Whilst best-known for her recent stint as Gia Moran in Power Rangers Megaforce, rising star Ciara Hanna is one of many actresses to get the James Cullen Bressack bug. Her first collaboration with the 23 years young filmmaker was in Pernicious, all set to release next Friday, June 19, but she obviously saw something special in him as she went on to appear in Blood Lake and is currently shooting Limelight with him.
With Pernicious releasing next week, SCREAM’s Howard Gorman caught up with Ciara to find out what it was that drove her to take on the gruesome role of Alex in Pernicious and what is is about Cullen Bressack that keeps her coming back for more and more juicy genre roles…
SCREAM: What made you jump at the chance to get bloody with James Cullen Bressack?
Ciara Hanna: Pretty much I saw a casting for it online and applied based on the synopsis of the film. Then James reached out to me and I had an interview with him and he had me read the script and I just pretty much fell in love with it. We worked really well together off the bat and that’s how it all started.
Were you aware of James’ work before, like Hate Crime which has caused quite the commotion over here in the UK?
I was not. I had no idea who he was when I met him. Afterwards I looked him up and saw a pretty large resume for such a young guy.
You must have had a great time playing Gia on Mega Force Rangers but what was it that inspired you to try your hand at a role in a particularly violent horror movie? Was it a conscious decision to try and break away from your Power Rangers character?
It wasn’t that I initially thought I needed to do something drastically different from Power Rangers. I just kind of naturally fell into it. My favourite genre has always been horror and I’ve always loved being scared, even as a young child. I just fell into doing horror really and I’ve done Pernicious with James and also a more campy horror film, Blood Lake with him too. I just love the special effects that are involved and these are really interesting to film because you have to really think how to create these creepy mindsets.
One of the biggest challenges I think you found on set was the fact you played the youngest girl of three, essentially because you are the oldest in your own family so you found it tricky to play this naive Alex character.
It was so tough because I’m naturally more of a leader because I’m an oldest child and oldest cousin. I’ve always been the oldest in my family so I’m naturally in charge of everyone. As a result, to be this carefree, naive person was very tough for me so I had to sit down, take a deep breath and let other people be able to nurture me and take care of me. It was difficult because I’m usually the nurturer. It was certainly a release and something different for me to try.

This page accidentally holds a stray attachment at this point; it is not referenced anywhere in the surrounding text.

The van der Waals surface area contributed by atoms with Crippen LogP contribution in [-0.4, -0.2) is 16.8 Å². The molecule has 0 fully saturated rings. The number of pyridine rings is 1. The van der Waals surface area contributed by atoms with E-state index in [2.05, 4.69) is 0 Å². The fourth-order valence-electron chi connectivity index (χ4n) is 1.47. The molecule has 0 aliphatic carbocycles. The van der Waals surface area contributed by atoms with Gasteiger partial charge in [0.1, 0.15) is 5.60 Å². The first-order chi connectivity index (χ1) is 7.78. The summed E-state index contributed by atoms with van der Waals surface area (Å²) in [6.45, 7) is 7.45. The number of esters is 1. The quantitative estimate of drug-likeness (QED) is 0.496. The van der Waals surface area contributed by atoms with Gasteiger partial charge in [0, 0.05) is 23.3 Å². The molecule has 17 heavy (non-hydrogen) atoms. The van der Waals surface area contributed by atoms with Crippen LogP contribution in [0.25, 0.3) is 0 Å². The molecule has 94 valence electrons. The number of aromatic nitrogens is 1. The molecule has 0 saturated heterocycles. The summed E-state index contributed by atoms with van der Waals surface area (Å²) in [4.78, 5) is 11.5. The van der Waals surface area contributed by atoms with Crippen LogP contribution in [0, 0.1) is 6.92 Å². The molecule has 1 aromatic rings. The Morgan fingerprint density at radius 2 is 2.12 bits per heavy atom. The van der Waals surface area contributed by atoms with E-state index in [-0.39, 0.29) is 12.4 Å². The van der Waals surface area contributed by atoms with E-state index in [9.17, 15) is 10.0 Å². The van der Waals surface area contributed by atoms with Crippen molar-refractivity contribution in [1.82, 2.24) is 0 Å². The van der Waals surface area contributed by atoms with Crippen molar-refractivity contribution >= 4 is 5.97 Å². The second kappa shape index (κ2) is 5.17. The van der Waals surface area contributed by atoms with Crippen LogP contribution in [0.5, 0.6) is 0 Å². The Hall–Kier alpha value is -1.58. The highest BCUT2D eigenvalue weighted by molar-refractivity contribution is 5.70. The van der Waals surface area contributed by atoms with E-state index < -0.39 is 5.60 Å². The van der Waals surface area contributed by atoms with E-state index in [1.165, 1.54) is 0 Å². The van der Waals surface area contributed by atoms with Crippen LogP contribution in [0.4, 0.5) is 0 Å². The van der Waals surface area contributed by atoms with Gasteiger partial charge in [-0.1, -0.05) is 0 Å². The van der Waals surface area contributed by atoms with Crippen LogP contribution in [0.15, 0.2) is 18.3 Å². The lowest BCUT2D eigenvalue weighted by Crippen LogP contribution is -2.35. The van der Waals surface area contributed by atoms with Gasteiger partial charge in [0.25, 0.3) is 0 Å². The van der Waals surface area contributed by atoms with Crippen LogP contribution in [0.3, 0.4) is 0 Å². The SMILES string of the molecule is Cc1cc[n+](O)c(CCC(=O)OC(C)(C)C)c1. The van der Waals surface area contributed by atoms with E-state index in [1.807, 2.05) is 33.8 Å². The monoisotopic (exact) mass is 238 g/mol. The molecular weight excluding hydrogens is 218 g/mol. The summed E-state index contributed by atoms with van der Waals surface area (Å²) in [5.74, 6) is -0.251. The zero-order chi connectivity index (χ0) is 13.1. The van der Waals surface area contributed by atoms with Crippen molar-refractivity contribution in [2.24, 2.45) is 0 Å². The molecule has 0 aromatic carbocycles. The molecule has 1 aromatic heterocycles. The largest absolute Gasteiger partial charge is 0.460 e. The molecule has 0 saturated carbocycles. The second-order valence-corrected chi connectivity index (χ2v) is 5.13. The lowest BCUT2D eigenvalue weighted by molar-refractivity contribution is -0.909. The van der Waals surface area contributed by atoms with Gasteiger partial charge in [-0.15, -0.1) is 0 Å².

How was the experience with your co-stars? Did you need to work a lot together in pre-production or did you click instantly with everything falling quickly into place?
We all clicked very well. We all have very different personalities but we all connected. We didn’t really have much time for preparation as we pretty much met in Thailand. I met Jackie in the plane on the way over and we sat next to each other on the way over. Then I met Emily in Thailand so we really didn’t have much time to connect and build a relationship for the film. But, thankfully we all got along pretty well and we are all still really good friends so it really worked in our favour in the end.
The shoot must have been a nightmare as you arrived amidst some severe floods. For you, what were the biggest challenges you encountered over there?
We pretty much had at least three back-up plans for each day of shooting. The first day we went in and saw where our house was and it was a beautiful location. Literally a couple of days later there was water right up to the entrance of the house so we couldn’t even walk to it. Thankfully, the Thai crew were very prepared and were able to build a walkway on stilts so we were able to get to the house. So the initial scene, which we were supposed to be pulling up to the house in a taxi in, had to be changed to us coming in on a boat to the dock that the crew built. Every day was definitely a different challenge but we all made it through.
Talking of the crew, how did you manage out there as I think most didn’t speak English and you even had translators translating translators.
Oh yeah, three quarters of our crew spoke only Thai and we barely even knew how to say thank you in Thai so we had pretty much no idea what was going on. We had to go off body language and by how they were moving and their facial expressions. We had to physically talk to everyone and explain exactly what we needed and it was a question of just being really patient with people. I also give all props to our translators because they had to do double the work having to communicate with everyone because that was definitely one of the challenges and I was so surprised it worked out so well.